Ivan Cane

Project Hereward - New Dawn launched at Ouse Washes Conference

St Ives Corn Exchange was the venue for the first Ouse Washes Landscape Partnership Conference on 19th November.

The OWLP scheme is funded by a Heritage Lottery grant of 1 million plus matched funding of a further 200,000 and focuses on the area known as the Ouse Washes, a narrow strip of land between the historic Old and New Bedford rivers, together with some surrounding communities.  It includes part of the Forty Foot River from Welches Dam.

A partnership of government, business and 26 key civil organisations, the scheme seeks to create a better awareness of the Ouse Washes, their unique landscape and heritage and to provide long-term social, economic and environmental benefits.
The programme will be based around a portfolio of smaller projects to promote the OWLP as a visitor destination.

EAWA Chairman Roger Sexton and fellow directors took the opportunity to launch Project Hereward - New Dawn, EAWA's new partnership with Peterborough IWA that aims to re-open the Forty Foot River between Horseway Lock and Welches Dam to navigation and for the benefit of all users.  Roger believes that Project Hereward is a perfect fit in the OWLP scheme.

Read more about Project Hereward as it develops at  www.project-hereward.org

A Waterway for All

EAWA Chairman, Roger Sexton, at the Project Hereward Stand
Picture: CambsACRE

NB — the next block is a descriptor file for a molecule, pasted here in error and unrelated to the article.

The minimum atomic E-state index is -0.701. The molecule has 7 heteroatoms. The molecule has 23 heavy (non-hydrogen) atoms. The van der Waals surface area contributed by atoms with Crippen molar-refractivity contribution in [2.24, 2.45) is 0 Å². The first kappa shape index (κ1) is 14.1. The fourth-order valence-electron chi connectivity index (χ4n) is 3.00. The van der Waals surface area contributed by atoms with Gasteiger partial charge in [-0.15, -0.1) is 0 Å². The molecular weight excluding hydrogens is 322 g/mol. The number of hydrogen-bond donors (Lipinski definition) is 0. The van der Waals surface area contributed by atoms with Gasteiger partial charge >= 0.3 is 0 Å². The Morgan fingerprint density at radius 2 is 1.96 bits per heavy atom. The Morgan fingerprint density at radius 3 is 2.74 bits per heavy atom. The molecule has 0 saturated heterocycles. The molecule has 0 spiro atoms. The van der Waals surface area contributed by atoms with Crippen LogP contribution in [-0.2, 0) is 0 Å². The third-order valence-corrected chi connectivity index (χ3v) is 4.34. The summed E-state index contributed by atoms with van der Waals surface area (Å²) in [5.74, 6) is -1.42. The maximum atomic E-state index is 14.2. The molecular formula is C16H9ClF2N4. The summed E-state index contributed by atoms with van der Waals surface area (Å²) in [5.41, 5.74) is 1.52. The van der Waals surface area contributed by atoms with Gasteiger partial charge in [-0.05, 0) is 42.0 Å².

Forty Foot River, Welches Dam to Horseway - Developing Plans for Restoration of Navigation

welches damThe historic Forty Foot River, one of Vermuyden's original drainage channels for the Middle Level, and an important link to the Great Ouse system has been closed for a number of years.  Although the locks at Welches Dam and Horseway are basically sound, there is seepage or leakage of water from the channel where it passes over gravel beds.
The waterway remains a Statutory Navigation under the Anglian Water Authority Act 1977 but the Environment Agency has created a piled cofferdam at the entrance to Welches Dam lock, preventing navigation.

EAWA, in conjunction with IWA Peterborough branch, has embarked on a reinvigorated campaign to see navigation restored once more on this stretch of Fenland waterway.
The plans are to identify the leaking gravel beds by aerial photography and crop markings, then clear and reprofile the channel prior to sealing the gravel beds with clay.  A source of stiff blue clay has been identified nearby at Block Fen / Langwood Fen where Cambridgeshire County Council is extracting gravel to create new wet habitat. Negotations are under way with the council and  contractor to secure supplies of clay and have them transported to the site.